I still fall under this belief, but I’m finding it harder to practice what I preach. I fall somewhere on the line of thinking always being hungry and always eating are problematic concerns. But the fact of the matter is, I’m getting hungry faster (burning through my calories faster), and needing more fuel to aid my runs the next day. I’m only noticeably feeling the effects of this now in Week 8, where being full after eating rarely lasts for long until I’m craving more food again.

I will likely cope with this by upping my grocery bill, and identifying the foods that do not disrupt my sleep. The last meal before bed is particularly key for me since I do all my morning runs before work without any food in my stomach. This means that if my nutrition intake changes to incorporating both a dinner and late-night snack, I’ll need to ensure the foods I’m eating before bed are more protein-focused rather than carb or potassium heavy, and don’t give me energy until the next day.


Throughout my life, I’ve always had an affinity for aloneness. I would describe my adult self as an extravert, but I also love the time I can spend on my own – writing or running away. Throughout COVID, I became lonelier than ever, and often became too attached to those that made my life enjoyable – as though they were the only things in my life that made my life enjoyable. I lost touch with running, and all the useful self-reflection that comes up along the way.

Now that I’m back into running, I’ve refound my love for being alone. I no longer feel like I need anyone else in my life to make me entirely happy or complete. I’ve simultaneously become slightly less social, and so maintaining that balance will continue to be key. But for now, I’m really enjoying my weekends to myself, where I can run back-to-back 30k’s, write, and reflect on all things life. Being alone really isn’t so bad.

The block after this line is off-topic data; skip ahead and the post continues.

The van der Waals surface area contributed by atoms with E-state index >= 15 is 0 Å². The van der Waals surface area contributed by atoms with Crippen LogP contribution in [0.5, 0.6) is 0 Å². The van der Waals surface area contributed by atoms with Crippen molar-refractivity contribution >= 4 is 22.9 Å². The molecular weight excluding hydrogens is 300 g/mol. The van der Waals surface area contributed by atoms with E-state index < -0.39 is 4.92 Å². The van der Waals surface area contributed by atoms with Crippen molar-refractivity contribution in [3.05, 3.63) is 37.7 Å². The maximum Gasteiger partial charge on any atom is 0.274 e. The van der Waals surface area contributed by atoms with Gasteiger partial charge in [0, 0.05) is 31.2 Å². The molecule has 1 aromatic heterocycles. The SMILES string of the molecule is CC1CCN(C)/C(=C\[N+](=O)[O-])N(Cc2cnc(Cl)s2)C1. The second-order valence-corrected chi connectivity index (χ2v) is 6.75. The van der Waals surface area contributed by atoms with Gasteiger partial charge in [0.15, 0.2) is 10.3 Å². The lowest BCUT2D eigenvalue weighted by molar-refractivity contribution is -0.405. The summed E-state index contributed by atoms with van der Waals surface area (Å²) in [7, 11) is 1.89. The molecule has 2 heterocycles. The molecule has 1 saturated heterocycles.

One of the most profound positive effects of my return to running – my overall mood and wellbeing has notably improved. I’ve always strived to be a positive person, but I’m finding that I’m coming into my own again with my understanding, acceptance of self, and my enjoyment of life. It comes down to many of the aspects I’ve discussed so far – the recentering of priorities and the taking of time to be within myself in the moment. But it also just comes down to pure excitement to run, and do something that I enjoy every single day. I genuinely enjoy those back-to-back runs, and I vehemently look forward to it throughout the week (especially the Saturday run when the legs are still feeling fresh and happy themselves).

I feel more like myself, have the amount of energy that has traditionally made me who I am, and feel like I’m getting back to my peak in physical health and endurance. This has all culminated in positive feelings and vibes, which I’m hopefully able to transfer onto others.

All and all, since I started training for an ultra, I’ve witnessed some marked changes within myself. Being in touch with this and recognizing these facts are crucial to staying in-tune with your body and supporting your training process. So with that, how have you changed since you started training for your ultra? Share your thoughts below, and don’t be shy about checking out more of our content!

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Strava Profile | Rhys Desmond